Contributed by: Maine Historical Society Date: 1919–1920 Location: Portland Client: Hannaford Brothers Company Architect: John Calvin Stevens John Howard Stevens Architects
Yarmouth's "Third Falls" provided the perfect location for papermaking -- and, soon, for producing soda pulp for making paper. At the end of the 19th century and beginning of the 20th, Yarmouth was an international leader in soda pulp production.
The gunpowder mills at Gambo Falls in Windham and Gorham produced about a quarter of the gunpowder used by Union forces during the Civil War. The complex contained as many as 50 buildings.
The Penobscot Marine Museum’s photography collections include nearly 50,000 glass plate negatives of images for "real photo" postcards produced by the Eastern Illustrating and Publishing Company of Belfast. This exhibit features postcards from Lincoln County.
Grade Level: 3-5, 6-8, 9-12
Content Area: Social Studies, Visual & Performing Arts
"In the four quarters of the globe, who reads an American book?" Englishman Sydney Smith's 1820 sneer irked Americans, especially writers such as Irving, Cooper, Hawthorne, and Maine's John Neal, until Henry Wadsworth Longfellow's resounding popularity successfully rebuffed the question. The Bowdoin educated Portland native became the America's first superstar poet, paradoxically loved especially in Britain, even memorialized at Westminster Abbey. He achieved international celebrity with about forty books or translations to his credit between 1830 and 1884, and, like superstars today, his public craved pictures of him. His publishers consequently commissioned Longfellow's portrait more often than his family, and he sat for dozens of original paintings, drawings, and photos during his lifetime, as well as sculptures. Engravers and lithographers printed replicas of the originals as book frontispiece, as illustrations for magazine or newspaper articles, and as post cards or "cabinet" cards handed out to admirers, often autographed. After the poet's death, illustrators continued commercial production of his image for new editions of his writings and coloring books or games such as "Authors," and sculptors commemorated him with busts in Longfellow Schools or full-length figures in town squares. On the simple basis of quantity, the number of reproductions of the Maine native's image arguably marks him as the country's best-known nineteenth century writer. TEACHERS can use this presentation to discuss these themes in art, history, English, or humanities classes, or to lead into the following LESSON PLANS. The plans aim for any 9-12 high school studio art class, but they can also be used in any humanities course, such as literature or history. They can be adapted readily for grades 3-8 as well by modifying instructional language, evaluation rubrics, and targeted Maine Learning Results and by selecting materials for appropriate age level.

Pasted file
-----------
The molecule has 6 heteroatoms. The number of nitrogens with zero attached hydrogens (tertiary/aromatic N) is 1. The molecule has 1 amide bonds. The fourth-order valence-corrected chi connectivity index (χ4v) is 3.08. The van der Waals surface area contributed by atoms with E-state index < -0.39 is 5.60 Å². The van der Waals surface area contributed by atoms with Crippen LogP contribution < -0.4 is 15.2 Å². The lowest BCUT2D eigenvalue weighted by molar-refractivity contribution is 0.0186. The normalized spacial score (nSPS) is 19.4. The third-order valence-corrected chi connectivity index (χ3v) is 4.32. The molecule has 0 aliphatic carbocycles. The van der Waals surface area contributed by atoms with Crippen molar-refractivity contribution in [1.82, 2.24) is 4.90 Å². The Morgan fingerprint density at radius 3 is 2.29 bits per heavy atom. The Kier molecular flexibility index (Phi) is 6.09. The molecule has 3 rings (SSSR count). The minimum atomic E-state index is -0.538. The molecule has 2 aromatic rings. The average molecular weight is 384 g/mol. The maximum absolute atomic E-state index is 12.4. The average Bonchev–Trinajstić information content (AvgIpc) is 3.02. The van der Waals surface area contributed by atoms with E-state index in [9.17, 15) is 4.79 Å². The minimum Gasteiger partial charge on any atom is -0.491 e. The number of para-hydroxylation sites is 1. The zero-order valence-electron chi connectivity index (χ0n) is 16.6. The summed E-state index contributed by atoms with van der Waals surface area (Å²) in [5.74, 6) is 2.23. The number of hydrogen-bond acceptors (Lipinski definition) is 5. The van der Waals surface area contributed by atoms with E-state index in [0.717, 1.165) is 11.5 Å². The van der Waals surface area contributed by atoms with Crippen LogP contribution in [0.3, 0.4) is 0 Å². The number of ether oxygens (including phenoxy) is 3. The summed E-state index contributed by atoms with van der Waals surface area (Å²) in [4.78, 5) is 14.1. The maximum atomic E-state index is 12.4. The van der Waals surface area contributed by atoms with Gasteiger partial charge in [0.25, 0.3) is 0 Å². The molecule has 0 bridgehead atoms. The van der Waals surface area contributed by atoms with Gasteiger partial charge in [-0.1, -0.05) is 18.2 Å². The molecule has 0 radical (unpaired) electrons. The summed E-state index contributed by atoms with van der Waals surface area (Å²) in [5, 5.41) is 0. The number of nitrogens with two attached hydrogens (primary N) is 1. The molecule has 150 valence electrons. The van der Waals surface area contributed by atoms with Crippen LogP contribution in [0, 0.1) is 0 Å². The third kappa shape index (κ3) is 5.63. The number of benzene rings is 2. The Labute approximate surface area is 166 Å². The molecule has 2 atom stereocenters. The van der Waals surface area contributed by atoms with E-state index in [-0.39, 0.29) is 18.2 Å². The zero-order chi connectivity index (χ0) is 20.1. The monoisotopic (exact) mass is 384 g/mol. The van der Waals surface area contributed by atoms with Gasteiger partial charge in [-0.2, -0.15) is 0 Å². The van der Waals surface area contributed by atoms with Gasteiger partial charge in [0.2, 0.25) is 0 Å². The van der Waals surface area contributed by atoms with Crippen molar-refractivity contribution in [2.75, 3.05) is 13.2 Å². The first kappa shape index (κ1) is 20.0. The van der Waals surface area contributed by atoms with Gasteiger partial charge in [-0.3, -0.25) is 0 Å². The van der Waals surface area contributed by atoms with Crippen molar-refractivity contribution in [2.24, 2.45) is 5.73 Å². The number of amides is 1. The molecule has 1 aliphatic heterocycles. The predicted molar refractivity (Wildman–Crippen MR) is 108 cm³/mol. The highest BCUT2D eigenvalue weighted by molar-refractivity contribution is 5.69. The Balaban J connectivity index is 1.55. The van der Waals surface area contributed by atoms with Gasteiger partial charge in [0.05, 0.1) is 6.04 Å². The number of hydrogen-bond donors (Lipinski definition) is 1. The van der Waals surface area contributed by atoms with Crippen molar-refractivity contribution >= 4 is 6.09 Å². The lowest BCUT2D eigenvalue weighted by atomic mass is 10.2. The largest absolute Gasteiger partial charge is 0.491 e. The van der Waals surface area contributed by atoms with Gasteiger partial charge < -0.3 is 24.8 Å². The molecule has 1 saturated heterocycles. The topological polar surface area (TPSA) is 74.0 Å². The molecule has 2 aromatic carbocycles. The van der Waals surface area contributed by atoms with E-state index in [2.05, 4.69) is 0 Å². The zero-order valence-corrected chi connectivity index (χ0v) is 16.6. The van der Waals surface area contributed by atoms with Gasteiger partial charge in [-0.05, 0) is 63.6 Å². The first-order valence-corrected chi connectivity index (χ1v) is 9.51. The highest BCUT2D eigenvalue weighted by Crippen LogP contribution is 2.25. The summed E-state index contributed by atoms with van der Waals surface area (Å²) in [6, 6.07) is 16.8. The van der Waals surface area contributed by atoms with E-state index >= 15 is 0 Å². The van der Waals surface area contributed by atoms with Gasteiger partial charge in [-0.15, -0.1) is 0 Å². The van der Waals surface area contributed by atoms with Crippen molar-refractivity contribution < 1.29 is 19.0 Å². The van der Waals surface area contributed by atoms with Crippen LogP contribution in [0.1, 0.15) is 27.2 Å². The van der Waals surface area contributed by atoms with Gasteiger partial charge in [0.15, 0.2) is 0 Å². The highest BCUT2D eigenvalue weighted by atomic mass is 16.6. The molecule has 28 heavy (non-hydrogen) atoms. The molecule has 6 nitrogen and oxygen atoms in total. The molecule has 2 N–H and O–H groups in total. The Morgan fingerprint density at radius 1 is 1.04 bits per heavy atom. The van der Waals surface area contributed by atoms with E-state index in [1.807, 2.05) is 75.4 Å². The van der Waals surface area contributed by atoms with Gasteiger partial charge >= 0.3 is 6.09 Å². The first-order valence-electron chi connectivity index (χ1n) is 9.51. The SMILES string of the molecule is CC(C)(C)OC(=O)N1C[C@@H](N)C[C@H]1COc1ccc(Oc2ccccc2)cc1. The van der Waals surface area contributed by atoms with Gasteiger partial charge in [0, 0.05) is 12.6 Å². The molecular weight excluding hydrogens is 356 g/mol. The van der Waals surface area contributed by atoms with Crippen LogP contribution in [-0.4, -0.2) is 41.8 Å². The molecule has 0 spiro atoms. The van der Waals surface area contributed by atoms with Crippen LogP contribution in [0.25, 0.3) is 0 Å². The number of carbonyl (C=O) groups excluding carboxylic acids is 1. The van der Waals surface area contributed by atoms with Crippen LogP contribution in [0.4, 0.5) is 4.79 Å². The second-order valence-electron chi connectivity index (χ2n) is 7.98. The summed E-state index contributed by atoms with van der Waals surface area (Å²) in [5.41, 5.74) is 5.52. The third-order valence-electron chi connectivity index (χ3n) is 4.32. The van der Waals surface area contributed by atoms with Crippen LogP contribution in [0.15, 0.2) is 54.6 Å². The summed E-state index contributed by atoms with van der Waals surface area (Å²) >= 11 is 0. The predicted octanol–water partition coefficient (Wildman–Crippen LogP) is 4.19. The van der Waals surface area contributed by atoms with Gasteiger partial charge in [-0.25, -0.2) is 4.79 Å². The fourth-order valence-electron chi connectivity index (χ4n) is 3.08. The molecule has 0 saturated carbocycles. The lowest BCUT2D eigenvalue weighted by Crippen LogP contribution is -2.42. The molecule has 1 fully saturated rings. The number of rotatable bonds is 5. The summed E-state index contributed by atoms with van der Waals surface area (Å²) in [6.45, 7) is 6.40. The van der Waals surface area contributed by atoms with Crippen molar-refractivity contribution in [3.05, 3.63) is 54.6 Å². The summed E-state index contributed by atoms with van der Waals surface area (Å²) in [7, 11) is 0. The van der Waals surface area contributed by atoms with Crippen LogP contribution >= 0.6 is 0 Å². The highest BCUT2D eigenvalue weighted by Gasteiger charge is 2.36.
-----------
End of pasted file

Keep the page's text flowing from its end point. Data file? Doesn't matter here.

Grade Level: 6-8, 9-12
Content Area: English Language Arts, Science & Engineering, Social Studies
This poem is one of the numerous tales in Henry Wadsworth Longfellow's Tales of the Wayside Inn. The collection was published in three parts between 1863 and 1873. This series of long narrative poems were written by Longfellow during the most difficult personal time of his life. While mourning the tragic death of his second wife (Fanny Appleton Longfellow) he produced this ambitious undertaking. During this same period he translated Dante's Inferno from Italian to English. "The Poet's Tale" is a humorous poem with a strong environmental message which reflects Longfellow's Unitarian outlook on life.